10. What is your favourite LEGO theme (current or past)? Why? And has any theme inspired your building style or preference in any particular way?
    I really loved the old adventurers' sets from 1998 onwards, with a special interest in the initial Egyptian theme. Later I collected much of the Star Wars sets and nowadays I primarily like the Space sets, especially Saturn V & the Lunar Lander.
  11. What is your favourite official LEGO set ever? Why?
    75192 Millennium Falcon. I really loved the first iteration of this set, but back in the day as a student, I couldn’t afford it and when the second one came out I was finally able to buy myself this amazing set.
  12. What is your favourite LEGO element? Why?
    Tough call, there are so many great parts to use as an artist. But I guess I would stick to the classic headlight brick (4070) which offers a wide variety of use.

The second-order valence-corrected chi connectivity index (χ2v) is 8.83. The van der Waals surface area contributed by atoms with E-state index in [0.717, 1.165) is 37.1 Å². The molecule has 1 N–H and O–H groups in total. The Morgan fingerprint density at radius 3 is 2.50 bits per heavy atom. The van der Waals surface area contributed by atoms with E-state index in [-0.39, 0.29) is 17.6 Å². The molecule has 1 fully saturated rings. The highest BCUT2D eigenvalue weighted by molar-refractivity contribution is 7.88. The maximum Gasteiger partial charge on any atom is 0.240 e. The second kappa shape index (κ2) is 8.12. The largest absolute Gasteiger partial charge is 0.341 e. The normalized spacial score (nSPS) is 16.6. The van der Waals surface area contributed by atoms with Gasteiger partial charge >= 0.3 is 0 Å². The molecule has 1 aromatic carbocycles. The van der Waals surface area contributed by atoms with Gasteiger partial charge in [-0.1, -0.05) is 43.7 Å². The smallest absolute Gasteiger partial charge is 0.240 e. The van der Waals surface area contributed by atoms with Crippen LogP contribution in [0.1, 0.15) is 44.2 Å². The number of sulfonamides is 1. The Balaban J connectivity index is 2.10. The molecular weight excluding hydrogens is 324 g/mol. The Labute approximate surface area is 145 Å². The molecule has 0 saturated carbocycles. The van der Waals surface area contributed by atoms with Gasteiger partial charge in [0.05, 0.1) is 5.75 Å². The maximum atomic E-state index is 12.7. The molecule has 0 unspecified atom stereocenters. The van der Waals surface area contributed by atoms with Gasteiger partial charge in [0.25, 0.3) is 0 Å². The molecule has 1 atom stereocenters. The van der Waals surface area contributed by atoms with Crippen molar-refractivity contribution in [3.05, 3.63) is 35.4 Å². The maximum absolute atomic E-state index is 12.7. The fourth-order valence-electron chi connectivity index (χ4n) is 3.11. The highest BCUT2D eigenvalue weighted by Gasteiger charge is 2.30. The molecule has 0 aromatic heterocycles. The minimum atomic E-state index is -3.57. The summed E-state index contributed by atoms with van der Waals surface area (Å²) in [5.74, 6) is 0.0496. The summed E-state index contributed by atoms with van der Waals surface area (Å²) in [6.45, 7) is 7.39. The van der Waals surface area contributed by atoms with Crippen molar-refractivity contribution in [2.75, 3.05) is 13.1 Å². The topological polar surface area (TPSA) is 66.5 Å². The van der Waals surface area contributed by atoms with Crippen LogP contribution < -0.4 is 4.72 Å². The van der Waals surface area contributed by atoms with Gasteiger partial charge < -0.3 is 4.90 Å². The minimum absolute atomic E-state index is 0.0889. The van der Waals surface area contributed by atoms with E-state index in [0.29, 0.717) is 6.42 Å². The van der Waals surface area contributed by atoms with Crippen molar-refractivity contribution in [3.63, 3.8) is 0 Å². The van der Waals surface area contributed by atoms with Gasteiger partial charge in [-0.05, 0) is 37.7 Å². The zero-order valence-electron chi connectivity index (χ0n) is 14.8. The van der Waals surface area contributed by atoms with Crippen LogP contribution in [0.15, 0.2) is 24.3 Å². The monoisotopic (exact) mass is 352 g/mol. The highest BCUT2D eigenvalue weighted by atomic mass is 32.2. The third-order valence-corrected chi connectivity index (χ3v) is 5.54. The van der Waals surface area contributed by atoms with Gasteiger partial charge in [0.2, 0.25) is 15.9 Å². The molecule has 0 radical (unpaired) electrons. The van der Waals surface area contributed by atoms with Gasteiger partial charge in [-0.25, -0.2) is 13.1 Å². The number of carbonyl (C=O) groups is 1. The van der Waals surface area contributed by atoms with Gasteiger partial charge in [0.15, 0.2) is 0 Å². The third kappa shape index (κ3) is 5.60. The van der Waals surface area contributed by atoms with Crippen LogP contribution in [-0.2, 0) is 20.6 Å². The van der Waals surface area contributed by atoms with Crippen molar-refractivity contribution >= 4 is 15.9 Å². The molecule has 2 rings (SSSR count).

13. Is there a LEGO designer (official LEGO designer or fan designer) who you are inspired by and look up to? Who and why?
    So many builders out there who accompanied my LEGO-life, which inspired me, or I had the luck to cooperate and work with. It would not be fair to pick just some of those outstanding names, those in question will know, that they are addressed by me! 😊
  14. Is there one or more particular LEGO related websites (not official LEGO websites) that you visit often and/or are inspired by?
    I read regularly Blogs like The Brothers Brick or New Elementary and other websites for information, as well as YouTube channels like Beyond the Brick (to name just a few). 



  1. Where did your interest in this particular model come from?
    As already mentioned, I’m an ancient historian with a particular interest in the Roman Empire. I visited Rome some years ago, and the Colosseum is simply a mind-blowing structure and architectural wonder. I wanted to recreate it with LEGO for a long time.
  2. How long was the process of making the project did, and what did you have to research as well. What kind of prep, research and design phases did you go through to produce your creation?
    The project started as an entry for the Marchitecture contest 2019 on flickr. So the schedule for this model was really tough –whole of March, one month. The restrictions were simple, create a model in LEGO architecture style with a maximum footprint of 32x32 studs.